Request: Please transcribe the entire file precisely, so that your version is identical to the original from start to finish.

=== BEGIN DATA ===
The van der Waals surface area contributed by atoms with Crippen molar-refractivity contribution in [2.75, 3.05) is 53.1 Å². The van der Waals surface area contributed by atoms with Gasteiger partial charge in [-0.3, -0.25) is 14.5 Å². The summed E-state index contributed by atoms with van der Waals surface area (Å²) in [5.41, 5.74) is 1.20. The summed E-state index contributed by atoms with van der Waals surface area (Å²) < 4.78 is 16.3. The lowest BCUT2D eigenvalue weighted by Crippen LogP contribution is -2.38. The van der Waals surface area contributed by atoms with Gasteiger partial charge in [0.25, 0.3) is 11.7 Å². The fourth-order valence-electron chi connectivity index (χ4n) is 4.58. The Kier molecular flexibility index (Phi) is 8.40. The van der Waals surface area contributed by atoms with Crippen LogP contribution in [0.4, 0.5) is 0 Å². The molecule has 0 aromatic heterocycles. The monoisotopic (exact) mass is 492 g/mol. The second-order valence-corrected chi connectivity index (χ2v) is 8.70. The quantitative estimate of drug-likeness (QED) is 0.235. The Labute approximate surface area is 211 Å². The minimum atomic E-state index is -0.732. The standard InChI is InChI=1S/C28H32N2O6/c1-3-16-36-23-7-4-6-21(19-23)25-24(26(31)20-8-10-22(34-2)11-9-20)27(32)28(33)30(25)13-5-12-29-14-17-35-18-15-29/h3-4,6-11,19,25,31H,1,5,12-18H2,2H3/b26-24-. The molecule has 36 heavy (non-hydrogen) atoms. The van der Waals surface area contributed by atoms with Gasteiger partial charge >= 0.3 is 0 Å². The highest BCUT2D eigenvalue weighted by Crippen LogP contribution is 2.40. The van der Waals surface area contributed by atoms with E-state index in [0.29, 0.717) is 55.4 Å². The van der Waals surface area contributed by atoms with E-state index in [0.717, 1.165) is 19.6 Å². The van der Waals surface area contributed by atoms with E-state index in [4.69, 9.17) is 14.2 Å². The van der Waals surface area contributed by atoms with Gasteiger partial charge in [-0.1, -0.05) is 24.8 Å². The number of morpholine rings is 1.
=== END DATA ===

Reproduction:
The van der Waals surface area contributed by atoms with Crippen molar-refractivity contribution in [2.75, 3.05) is 53.1 Å². The van der Waals surface area contributed by atoms with Gasteiger partial charge in [-0.3, -0.25) is 14.5 Å². The summed E-state index contributed by atoms with van der Waals surface area (Å²) in [5.41, 5.74) is 1.20. The summed E-state index contributed by atoms with van der Waals surface area (Å²) < 4.78 is 16.3. The lowest BCUT2D eigenvalue weighted by Crippen LogP contribution is -2.38. The van der Waals surface area contributed by atoms with Gasteiger partial charge in [0.25, 0.3) is 11.7 Å². The fourth-order valence-electron chi connectivity index (χ4n) is 4.58. The Kier molecular flexibility index (Phi) is 8.40. The van der Waals surface area contributed by atoms with Crippen LogP contribution in [0.4, 0.5) is 0 Å². The molecule has 0 aromatic heterocycles. The monoisotopic (exact) mass is 492 g/mol. The second-order valence-corrected chi connectivity index (χ2v) is 8.70. The quantitative estimate of drug-likeness (QED) is 0.235. The Labute approximate surface area is 211 Å². The minimum atomic E-state index is -0.732. The standard InChI is InChI=1S/C28H32N2O6/c1-3-16-36-23-7-4-6-21(19-23)25-24(26(31)20-8-10-22(34-2)11-9-20)27(32)28(33)30(25)13-5-12-29-14-17-35-18-15-29/h3-4,6-11,19,25,31H,1,5,12-18H2,2H3/b26-24-. The molecule has 36 heavy (non-hydrogen) atoms. The van der Waals surface area contributed by atoms with Gasteiger partial charge >= 0.3 is 0 Å². The highest BCUT2D eigenvalue weighted by Crippen LogP contribution is 2.40. The van der Waals surface area contributed by atoms with E-state index in [0.29, 0.717) is 55.4 Å². The van der Waals surface area contributed by atoms with E-state index in [0.717, 1.165) is 19.6 Å². The van der Waals surface area contributed by atoms with E-state index in [4.69, 9.17) is 14.2 Å². The van der Waals surface area contributed by atoms with Gasteiger partial charge in [-0.1, -0.05) is 24.8 Å². The number of morpholine rings is 1.